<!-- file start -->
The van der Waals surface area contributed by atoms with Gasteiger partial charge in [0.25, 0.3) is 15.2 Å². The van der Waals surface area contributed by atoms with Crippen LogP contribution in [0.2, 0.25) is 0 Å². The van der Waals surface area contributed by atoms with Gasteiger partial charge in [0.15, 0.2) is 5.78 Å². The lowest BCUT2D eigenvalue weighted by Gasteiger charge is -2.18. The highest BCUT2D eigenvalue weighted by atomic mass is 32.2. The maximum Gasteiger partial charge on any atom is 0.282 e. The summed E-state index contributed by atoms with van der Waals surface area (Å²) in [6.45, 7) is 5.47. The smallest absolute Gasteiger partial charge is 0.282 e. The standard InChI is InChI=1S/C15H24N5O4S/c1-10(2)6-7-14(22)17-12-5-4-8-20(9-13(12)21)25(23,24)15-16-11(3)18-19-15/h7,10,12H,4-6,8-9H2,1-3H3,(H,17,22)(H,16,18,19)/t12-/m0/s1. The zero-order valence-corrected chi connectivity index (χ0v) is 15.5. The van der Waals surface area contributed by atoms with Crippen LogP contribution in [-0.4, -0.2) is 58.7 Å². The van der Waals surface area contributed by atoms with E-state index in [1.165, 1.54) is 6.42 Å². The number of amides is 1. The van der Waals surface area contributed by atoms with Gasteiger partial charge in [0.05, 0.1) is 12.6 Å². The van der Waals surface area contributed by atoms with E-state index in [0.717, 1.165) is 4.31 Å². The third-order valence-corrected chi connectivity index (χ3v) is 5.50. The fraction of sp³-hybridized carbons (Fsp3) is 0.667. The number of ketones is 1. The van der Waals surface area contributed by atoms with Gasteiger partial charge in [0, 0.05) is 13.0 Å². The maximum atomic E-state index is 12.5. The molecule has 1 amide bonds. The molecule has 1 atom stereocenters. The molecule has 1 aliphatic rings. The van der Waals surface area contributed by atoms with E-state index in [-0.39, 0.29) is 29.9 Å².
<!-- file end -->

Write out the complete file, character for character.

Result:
The van der Waals surface area contributed by atoms with Gasteiger partial charge in [0.25, 0.3) is 15.2 Å². The van der Waals surface area contributed by atoms with Crippen LogP contribution in [0.2, 0.25) is 0 Å². The van der Waals surface area contributed by atoms with Gasteiger partial charge in [0.15, 0.2) is 5.78 Å². The lowest BCUT2D eigenvalue weighted by Gasteiger charge is -2.18. The highest BCUT2D eigenvalue weighted by atomic mass is 32.2. The maximum Gasteiger partial charge on any atom is 0.282 e. The summed E-state index contributed by atoms with van der Waals surface area (Å²) in [6.45, 7) is 5.47. The smallest absolute Gasteiger partial charge is 0.282 e. The standard InChI is InChI=1S/C15H24N5O4S/c1-10(2)6-7-14(22)17-12-5-4-8-20(9-13(12)21)25(23,24)15-16-11(3)18-19-15/h7,10,12H,4-6,8-9H2,1-3H3,(H,17,22)(H,16,18,19)/t12-/m0/s1. The zero-order valence-corrected chi connectivity index (χ0v) is 15.5. The van der Waals surface area contributed by atoms with Crippen LogP contribution in [-0.4, -0.2) is 58.7 Å². The van der Waals surface area contributed by atoms with E-state index in [1.165, 1.54) is 6.42 Å². The number of amides is 1. The van der Waals surface area contributed by atoms with Gasteiger partial charge in [0.05, 0.1) is 12.6 Å². The van der Waals surface area contributed by atoms with E-state index in [0.717, 1.165) is 4.31 Å². The third-order valence-corrected chi connectivity index (χ3v) is 5.50. The fraction of sp³-hybridized carbons (Fsp3) is 0.667. The number of ketones is 1. The van der Waals surface area contributed by atoms with Gasteiger partial charge in [0, 0.05) is 13.0 Å². The maximum atomic E-state index is 12.5. The molecule has 1 amide bonds. The molecule has 1 atom stereocenters. The molecule has 1 aliphatic rings. The van der Waals surface area contributed by atoms with E-state index in [-0.39, 0.29) is 29.9 Å².